I love word pictures because it’s a quick way for me to remind myself when I am feeling less than …… I can remember “dollar bill” … I have worth and value.  I am enough.

I looked in the Thesaurus under affirmations and I found these synonyms;

Assertion, Confirmation, Affidavit, Certification, Declaration, Oath, Okay, 

Pronouncement, Statement

These words stood out to me because in light of affirmation, they have such conviction and certainty.  The definition of the word, Affirm, is “to declare the truth of something”. “I am stating that this is true about me.”  These words sound like someone who is convicted, certain and convinced.  If we commit to telling ourselves what is true about us we will be as convinced, convicted and certain of the truth about ourselves as we have been about the lies, that we are flawed, a mistake or don’t matter.

“The only person you are destined to become is the person you decide to be.” – Ralph Waldo Emmerson

Understanding how your past affects your present

As a Life Coach, I have a client I’ll call her Jane. I’ve asked her for permission to share this story. Jane stated once that she was sad and discouraged because other students were going through struggles in school, like her, but they didn’t seem to be affected by their struggles as much as she was.  This High schooler came from severe neglect in her home. Her Dad had taken his own life when she was 4 and Mom was passed out from drinking when she came home from school each day.  Jane didn’t have a mom and dad to help her to learn how to walk through difficult times or help her learn to regulate self or who to ask for help.  It made sense that she would deal with things differently than others. 

We need to “understand” our past trauma. Understand how your trauma affects your thinking and do not dismiss the impact that it has had and does have on you. Whether it’s big trauma, such as sexual abuse or lots of little trauma’s, like a critical parent, these things have affected your thinking.  Our responses to our trauma were hardwired into our brains. This was for our protection. However, sometimes our body still goes back into fight, flight or freeze and we don’t why.  This may lead us to feeling flawed.  “Why am I reacting this way, no one else seems to”?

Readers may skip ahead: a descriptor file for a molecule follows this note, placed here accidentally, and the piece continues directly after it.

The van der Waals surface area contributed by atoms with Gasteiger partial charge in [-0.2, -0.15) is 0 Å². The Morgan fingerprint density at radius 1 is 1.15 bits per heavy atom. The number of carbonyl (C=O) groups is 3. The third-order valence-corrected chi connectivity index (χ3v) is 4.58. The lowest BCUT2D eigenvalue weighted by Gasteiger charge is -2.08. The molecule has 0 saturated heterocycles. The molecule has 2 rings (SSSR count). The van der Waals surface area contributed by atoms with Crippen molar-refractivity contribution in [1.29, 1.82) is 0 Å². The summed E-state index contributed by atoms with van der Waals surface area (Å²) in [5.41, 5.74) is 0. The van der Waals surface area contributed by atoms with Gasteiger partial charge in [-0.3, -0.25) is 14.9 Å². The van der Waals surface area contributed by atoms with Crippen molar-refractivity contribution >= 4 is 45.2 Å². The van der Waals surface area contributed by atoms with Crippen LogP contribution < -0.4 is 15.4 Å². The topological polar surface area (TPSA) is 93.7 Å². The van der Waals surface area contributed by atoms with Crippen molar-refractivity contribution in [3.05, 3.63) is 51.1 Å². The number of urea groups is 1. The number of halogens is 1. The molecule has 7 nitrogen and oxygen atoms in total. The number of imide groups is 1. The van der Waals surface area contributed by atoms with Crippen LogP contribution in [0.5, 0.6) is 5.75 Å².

Now Going back to my client, Jane needed to understand the role her trauma played in her perspective and response in life, in order to give herself grace and be patient with herself.  She wasn’t less than, a mistake, an oddity but rather she had something that her friends didn’t have. Now that she recognizes what that is about she doesn’t need to live in fear of it but can make choices based on it. 

So, when you find that you are beating yourself up over something. Take some time and think about it.  Ask yourself:

Where have I seen this before?

What am I feeling right now?

Am I feeling shame and where is that coming from?

Asking myself these questions has helped me to be able to work through situations quicker as I see patterns and I have learned that play out for me based on my past.  Once I pinpoint the lie I tell myself truth about me.

Journal about it:

You may not have an answer to the questions above, but journaling may open up some understanding for you. 

You can share it with your therapist and get his or her insight

You can come back to it later and see patterns

Journaling was instrumental to me in learning what I was feeling.  I had shut down my feelings, so I couldn’t have told you what I was feeling when I was at the Meadows.  But, I started with writing down memories.  Then I went back and assigned feelings to the memories. As I journaled and practiced the few feelings I could tap into then I could then go back to those same memories and feel appropriate feelings for them.  That’s when I could really begin healing from my past.

And of course take it to your counselor.  He or she can help you recognize past trauma and walk through it.

Understanding how your trauma impacts you will help you to put it in perspective and It becomes more manageable.

Look for and Celebrate your successes